dedication and acknowledgements

Have you ever wondered how the front material gets into a book? Some readers ignore those pages entirely, others read them with great interest. I was always one to read the dedication and acknowledgements; as I grew to knew more writers and publishing professionals, it became more and more fun to recognize names and the connections between them.

In the case of my books, the dedication and acknowledgements get forgotten about until some time after the manuscript has been submitted. Then I remember that all those people I wanted to remember to thank have not been thanked, and I need to send their names in to my editor, hopefully not too late to appear in the actual book.

There are so many people to list. I usually decide on the dedication pretty early in the process, thinking of the manuscript in progress as, for example, “Lorrie’s book.” But the acknowledgements are harder; I hate to leave anyone out. One’s editor or editors and agent are important, of course. Anyone who critiqued the manuscript will make it in. There are those who contributed titles or character names or the ideas for vital scenes. Also, I make sure to include a nod to the production people who are often ignored, but whose contribution to the final book is incalculable. But what about smaller contributions? Whom to include and whom to leave out?

Next time, I’ll send the dedication and acknowledgements in with the draft. I’ll have kept a running list of the relevant people as I write. Right? Right.

Published by Victoria Janssen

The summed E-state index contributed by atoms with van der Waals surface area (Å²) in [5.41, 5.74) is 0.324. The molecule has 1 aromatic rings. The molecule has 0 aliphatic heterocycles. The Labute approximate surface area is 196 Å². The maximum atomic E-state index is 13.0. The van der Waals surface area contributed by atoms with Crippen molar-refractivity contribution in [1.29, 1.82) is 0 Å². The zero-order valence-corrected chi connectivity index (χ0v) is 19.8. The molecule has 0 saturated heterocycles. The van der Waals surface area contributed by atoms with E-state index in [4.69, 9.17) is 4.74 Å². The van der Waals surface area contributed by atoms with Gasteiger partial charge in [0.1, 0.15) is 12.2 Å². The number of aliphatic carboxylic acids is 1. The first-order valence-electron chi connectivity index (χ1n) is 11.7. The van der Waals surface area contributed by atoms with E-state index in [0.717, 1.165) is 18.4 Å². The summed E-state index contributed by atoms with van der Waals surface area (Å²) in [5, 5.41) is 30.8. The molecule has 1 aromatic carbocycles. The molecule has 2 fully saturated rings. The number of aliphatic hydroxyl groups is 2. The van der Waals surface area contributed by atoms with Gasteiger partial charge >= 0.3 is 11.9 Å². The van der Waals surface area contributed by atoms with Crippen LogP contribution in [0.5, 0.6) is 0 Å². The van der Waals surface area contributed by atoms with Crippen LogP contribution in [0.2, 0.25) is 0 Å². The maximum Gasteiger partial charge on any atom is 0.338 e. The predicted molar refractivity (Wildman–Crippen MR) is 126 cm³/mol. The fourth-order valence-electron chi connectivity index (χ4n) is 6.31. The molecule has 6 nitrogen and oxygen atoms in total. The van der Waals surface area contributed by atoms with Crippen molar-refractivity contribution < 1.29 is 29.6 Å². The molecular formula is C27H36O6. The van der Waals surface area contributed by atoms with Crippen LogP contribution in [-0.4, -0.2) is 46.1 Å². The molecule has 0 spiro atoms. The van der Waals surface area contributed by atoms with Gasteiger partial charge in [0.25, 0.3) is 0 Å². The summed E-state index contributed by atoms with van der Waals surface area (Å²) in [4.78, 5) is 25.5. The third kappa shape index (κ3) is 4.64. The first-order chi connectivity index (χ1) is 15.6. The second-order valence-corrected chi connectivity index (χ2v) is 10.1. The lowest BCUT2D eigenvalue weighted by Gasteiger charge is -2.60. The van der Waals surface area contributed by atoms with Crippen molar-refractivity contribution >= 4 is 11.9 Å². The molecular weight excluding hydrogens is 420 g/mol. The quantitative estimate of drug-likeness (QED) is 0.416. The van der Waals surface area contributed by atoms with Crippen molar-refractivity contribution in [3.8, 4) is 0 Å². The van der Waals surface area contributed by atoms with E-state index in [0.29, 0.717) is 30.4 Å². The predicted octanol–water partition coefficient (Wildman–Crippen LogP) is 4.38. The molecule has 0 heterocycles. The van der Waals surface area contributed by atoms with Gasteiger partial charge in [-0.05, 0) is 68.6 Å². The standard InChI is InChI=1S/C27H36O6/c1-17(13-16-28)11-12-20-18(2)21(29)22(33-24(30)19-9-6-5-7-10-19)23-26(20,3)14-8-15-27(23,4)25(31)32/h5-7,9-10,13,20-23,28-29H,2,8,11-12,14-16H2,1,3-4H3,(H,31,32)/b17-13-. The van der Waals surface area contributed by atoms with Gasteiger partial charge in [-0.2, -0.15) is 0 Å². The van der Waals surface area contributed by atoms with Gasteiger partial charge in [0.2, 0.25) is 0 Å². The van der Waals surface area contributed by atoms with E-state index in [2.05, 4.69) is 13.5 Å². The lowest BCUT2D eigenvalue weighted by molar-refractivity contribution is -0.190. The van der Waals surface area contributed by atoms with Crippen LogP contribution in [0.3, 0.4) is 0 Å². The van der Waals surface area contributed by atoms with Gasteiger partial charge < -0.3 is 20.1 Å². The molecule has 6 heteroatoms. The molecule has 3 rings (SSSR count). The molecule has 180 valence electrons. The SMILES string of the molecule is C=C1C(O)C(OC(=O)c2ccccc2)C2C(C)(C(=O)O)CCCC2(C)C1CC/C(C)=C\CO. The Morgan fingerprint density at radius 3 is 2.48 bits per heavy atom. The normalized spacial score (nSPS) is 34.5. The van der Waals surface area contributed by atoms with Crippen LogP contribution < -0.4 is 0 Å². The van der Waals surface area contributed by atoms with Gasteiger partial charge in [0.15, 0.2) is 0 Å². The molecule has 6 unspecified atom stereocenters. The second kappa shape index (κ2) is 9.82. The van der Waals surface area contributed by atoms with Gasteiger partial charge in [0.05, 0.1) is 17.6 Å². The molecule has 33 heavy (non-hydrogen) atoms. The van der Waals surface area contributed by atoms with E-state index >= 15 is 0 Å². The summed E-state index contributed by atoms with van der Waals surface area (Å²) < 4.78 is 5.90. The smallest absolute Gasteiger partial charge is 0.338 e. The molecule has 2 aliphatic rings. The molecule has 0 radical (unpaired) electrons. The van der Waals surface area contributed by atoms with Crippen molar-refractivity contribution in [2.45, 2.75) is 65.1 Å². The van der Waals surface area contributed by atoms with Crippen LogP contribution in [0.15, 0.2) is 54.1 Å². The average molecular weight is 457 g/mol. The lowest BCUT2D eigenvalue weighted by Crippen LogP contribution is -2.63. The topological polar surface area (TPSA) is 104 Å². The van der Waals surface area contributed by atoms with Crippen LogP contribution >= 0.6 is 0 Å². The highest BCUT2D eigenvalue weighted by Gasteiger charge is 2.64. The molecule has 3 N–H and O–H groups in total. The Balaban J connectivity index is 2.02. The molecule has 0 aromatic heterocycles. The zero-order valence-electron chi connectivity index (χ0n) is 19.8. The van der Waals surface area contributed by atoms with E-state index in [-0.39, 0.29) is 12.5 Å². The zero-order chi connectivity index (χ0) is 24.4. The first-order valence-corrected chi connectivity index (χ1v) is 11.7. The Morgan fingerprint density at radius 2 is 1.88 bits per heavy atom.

Victoria Janssen’s writing showcases her voracious lifelong love of books. She reads over 120 new books each year, especially historical romance, fantasy, and space opera, and incorporates these genres into her erotic fiction. Her first erotic novel, The Duchess, Her Maid, The Groom and Their Lover (Harlequin Spice, December 2008), was translated into French and German. Her second Spice novel, The Moonlight Mistress (December 2009), was translated into Italian and nominated for a RT Reviews Reviewers’ Choice Award. Her third novel is The Duke & The Pirate Queen (December 2010). She has also published erotic short stories as Elspeth Potter. When not writing, Victoria conducts research in libraries and graveyards, lectures about writing and selling erotica, and speaks at literary conventions on topics such as paranormal romance, urban fantasy, erotic science fiction/fantasy, and the empowerment of women through unconventional means. Her daily writing blog features professional writing and marketing tips, genre discussion, book reviews, and author interviews. She also guest blogs for Heroes & Heartbreakers and The Criminal Element. She lives in Philadelphia.